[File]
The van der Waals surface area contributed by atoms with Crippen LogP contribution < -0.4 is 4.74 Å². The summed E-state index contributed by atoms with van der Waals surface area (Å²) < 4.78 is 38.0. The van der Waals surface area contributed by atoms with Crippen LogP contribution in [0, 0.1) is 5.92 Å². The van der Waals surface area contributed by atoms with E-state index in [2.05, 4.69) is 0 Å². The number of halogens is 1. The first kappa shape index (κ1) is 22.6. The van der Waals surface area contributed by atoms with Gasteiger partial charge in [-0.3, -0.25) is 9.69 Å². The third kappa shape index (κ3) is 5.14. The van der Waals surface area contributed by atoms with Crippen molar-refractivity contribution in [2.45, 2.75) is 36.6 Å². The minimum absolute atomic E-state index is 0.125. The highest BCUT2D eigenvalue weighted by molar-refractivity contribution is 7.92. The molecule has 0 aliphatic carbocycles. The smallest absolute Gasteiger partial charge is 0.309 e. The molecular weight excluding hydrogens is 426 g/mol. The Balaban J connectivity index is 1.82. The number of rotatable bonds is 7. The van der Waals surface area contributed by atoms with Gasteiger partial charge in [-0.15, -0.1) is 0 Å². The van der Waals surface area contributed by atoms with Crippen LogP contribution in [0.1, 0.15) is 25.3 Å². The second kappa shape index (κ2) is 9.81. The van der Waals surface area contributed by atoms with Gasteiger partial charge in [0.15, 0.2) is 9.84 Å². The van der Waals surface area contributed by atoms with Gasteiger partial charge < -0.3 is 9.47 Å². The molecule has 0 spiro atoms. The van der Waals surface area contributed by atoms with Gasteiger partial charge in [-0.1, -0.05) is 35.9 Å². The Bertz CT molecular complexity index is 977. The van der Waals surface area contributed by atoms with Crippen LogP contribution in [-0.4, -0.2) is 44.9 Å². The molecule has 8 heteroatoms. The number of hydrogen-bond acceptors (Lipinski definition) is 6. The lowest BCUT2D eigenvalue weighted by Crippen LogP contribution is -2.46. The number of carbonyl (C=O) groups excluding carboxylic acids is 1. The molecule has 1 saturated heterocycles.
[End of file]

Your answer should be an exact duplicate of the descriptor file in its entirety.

The van der Waals surface area contributed by atoms with Crippen LogP contribution < -0.4 is 4.74 Å². The summed E-state index contributed by atoms with van der Waals surface area (Å²) < 4.78 is 38.0. The van der Waals surface area contributed by atoms with Crippen LogP contribution in [0, 0.1) is 5.92 Å². The van der Waals surface area contributed by atoms with E-state index in [2.05, 4.69) is 0 Å². The number of halogens is 1. The first kappa shape index (κ1) is 22.6. The van der Waals surface area contributed by atoms with Gasteiger partial charge in [-0.3, -0.25) is 9.69 Å². The third kappa shape index (κ3) is 5.14. The van der Waals surface area contributed by atoms with Crippen molar-refractivity contribution in [2.45, 2.75) is 36.6 Å². The minimum absolute atomic E-state index is 0.125. The highest BCUT2D eigenvalue weighted by molar-refractivity contribution is 7.92. The molecule has 0 aliphatic carbocycles. The smallest absolute Gasteiger partial charge is 0.309 e. The molecular weight excluding hydrogens is 426 g/mol. The Balaban J connectivity index is 1.82. The number of rotatable bonds is 7. The van der Waals surface area contributed by atoms with Gasteiger partial charge in [-0.15, -0.1) is 0 Å². The van der Waals surface area contributed by atoms with Crippen LogP contribution in [0.1, 0.15) is 25.3 Å². The second kappa shape index (κ2) is 9.81. The van der Waals surface area contributed by atoms with Gasteiger partial charge in [0.15, 0.2) is 9.84 Å². The van der Waals surface area contributed by atoms with Gasteiger partial charge < -0.3 is 9.47 Å². The molecule has 0 spiro atoms. The van der Waals surface area contributed by atoms with Gasteiger partial charge in [-0.1, -0.05) is 35.9 Å². The Bertz CT molecular complexity index is 977. The van der Waals surface area contributed by atoms with Crippen LogP contribution in [-0.4, -0.2) is 44.9 Å². The molecule has 8 heteroatoms. The number of hydrogen-bond acceptors (Lipinski definition) is 6. The lowest BCUT2D eigenvalue weighted by Crippen LogP contribution is -2.46. The number of carbonyl (C=O) groups excluding carboxylic acids is 1. The molecule has 1 saturated heterocycles.